Since its release yesterday, Artificial Intelligence (AI)-based messaging app, Google Allo, has been scrutinized in and out. How good is the app, how efficient is its AI-based assistant, how different is it from its competitors like WhatsApp and Facebook Messenger, and the biggest question being asked is how safe it is? It is well known that Google Allo, though features end-to-end encryption, is not entirely encrypted. For the app s AI-based features like smart reply feature and response suggestions to work, the app demands more and more access to a user s information. Though these features make the app pretty interesting, many have questioned how safe would that be. Also Read - New avatar of Google Chrome’s offline dinosaur game: How you can play
Just yesterday, Edward Snowden also took to his Twitter account to warn users against Google s new messaging app. Snowden says messaging app isn t entirely encrypted it will keep records of every information that a user shares on the app, like content, location, or any other personal information, which Google could possibly share further. Consequently, he strongly recommended people to not use Allo. Further, many reports also suggest that Google by default will store all non-incognito messages on its servers in order to improve its AI bot service. These messages could include sensitive information a user shares not realizing that it may be accessible by Google as well. These reports oppose Google s earlier claims about how the app will only store messages transiently and in non-identifiable form. Also Read - Best camera phones under Rs 35000 to buy in July 2021: Pixel 4a, Mi 11X, and moreAlso Read - Timex Helix Smart 2.0 with temperature sensor, heart rate sensor launched: Details here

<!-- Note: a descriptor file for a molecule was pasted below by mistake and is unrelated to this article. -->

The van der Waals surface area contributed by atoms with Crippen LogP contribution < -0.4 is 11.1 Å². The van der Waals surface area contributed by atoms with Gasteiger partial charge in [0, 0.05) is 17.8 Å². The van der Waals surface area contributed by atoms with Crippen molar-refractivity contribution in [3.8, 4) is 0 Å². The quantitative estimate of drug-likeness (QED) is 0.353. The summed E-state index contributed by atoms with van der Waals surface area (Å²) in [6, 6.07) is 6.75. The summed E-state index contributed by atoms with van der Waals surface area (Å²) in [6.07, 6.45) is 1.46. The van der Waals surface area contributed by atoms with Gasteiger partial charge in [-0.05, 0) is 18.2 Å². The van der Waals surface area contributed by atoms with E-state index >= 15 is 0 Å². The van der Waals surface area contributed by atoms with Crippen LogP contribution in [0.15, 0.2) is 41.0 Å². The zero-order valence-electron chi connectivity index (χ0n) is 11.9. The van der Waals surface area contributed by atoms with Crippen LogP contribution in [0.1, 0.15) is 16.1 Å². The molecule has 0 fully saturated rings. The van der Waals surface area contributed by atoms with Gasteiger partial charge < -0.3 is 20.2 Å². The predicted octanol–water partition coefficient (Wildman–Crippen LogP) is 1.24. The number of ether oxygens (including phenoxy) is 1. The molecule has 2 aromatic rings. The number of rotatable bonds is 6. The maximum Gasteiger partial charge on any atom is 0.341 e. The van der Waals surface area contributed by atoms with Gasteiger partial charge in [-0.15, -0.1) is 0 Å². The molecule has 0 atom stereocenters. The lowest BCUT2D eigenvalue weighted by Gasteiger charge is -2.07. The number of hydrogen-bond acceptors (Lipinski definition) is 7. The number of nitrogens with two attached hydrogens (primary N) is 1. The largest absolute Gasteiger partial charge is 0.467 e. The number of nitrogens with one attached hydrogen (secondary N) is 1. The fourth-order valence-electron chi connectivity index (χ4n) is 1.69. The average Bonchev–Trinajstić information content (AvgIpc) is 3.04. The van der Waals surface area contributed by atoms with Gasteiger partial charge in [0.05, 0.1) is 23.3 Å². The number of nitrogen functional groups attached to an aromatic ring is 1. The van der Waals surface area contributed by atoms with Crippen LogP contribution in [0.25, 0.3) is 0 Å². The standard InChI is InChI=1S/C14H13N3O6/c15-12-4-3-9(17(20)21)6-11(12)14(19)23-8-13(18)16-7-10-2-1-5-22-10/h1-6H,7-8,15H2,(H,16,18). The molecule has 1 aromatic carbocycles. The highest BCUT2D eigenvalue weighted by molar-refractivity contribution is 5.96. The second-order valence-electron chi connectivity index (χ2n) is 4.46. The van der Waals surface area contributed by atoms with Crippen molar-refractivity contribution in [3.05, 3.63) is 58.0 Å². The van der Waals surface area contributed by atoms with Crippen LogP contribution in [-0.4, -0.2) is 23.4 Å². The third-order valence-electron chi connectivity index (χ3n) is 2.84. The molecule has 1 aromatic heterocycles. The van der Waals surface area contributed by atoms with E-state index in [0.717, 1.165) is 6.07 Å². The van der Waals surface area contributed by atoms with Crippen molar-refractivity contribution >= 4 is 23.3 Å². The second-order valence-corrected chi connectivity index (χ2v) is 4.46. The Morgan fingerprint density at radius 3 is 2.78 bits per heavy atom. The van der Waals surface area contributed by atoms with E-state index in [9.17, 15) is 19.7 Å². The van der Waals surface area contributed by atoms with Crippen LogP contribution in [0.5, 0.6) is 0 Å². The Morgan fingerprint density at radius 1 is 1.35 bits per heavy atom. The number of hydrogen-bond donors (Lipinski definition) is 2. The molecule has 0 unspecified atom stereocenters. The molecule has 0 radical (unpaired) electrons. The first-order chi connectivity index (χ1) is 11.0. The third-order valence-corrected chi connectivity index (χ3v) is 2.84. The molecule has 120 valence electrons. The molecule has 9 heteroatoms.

Google has a very simple explanation to the way its new messaging app functions in terms of encryption and safety. A Google spokesperson told Mashable, “We’ve given users transparency and control over their data in Google Allo. And our approach is simple your chat history is saved for you until you choose to delete it.” ALSO READ: Edward Snowden warns against Google Allo, says WhatsApp, Signal are safer
Even though the Google Allo messaging app is not entirely encrypted, it does feature in-built encryption, just that it takes a little bit of extra steps to follow, and a slight bit of precautions to maintain. You can follow the following measures to happily enjoy Google Allo without worrying about security of your personal data.
If it s personal, delete it
Google has clearly mentioned that the app keeps a log on its servers of information that a user shares on the app only till a user leaves it up on the app. The moment a user pulls down the information, it erases from its servers as well. Which means, if unknowingly you share any sensitive information on the messaging app, be sure to immediately delete it, which would also pull down those details from Google s end. Also, remember to ask the recipient of the information to erase that information as well to scrub off that content entirely from Google s server.
If it s a secret, go incognito
While Google by default saves all messages on its servers unless deleted, the rule is in exception to the incognito mode of the messaging app. Therefore, when you have a sensitive information to share, open a conversation and select the incognito mode. The entire app may not be encrypted, but the incognito mode of the app offers end-to-end encryption, which means, any information shared between a sender and a recipient remains between just the two.
Having said that, the incognito mode of Google Allo has a downside to it too. The sole mode which has encryption eschews all of the AI features that makes the app standout.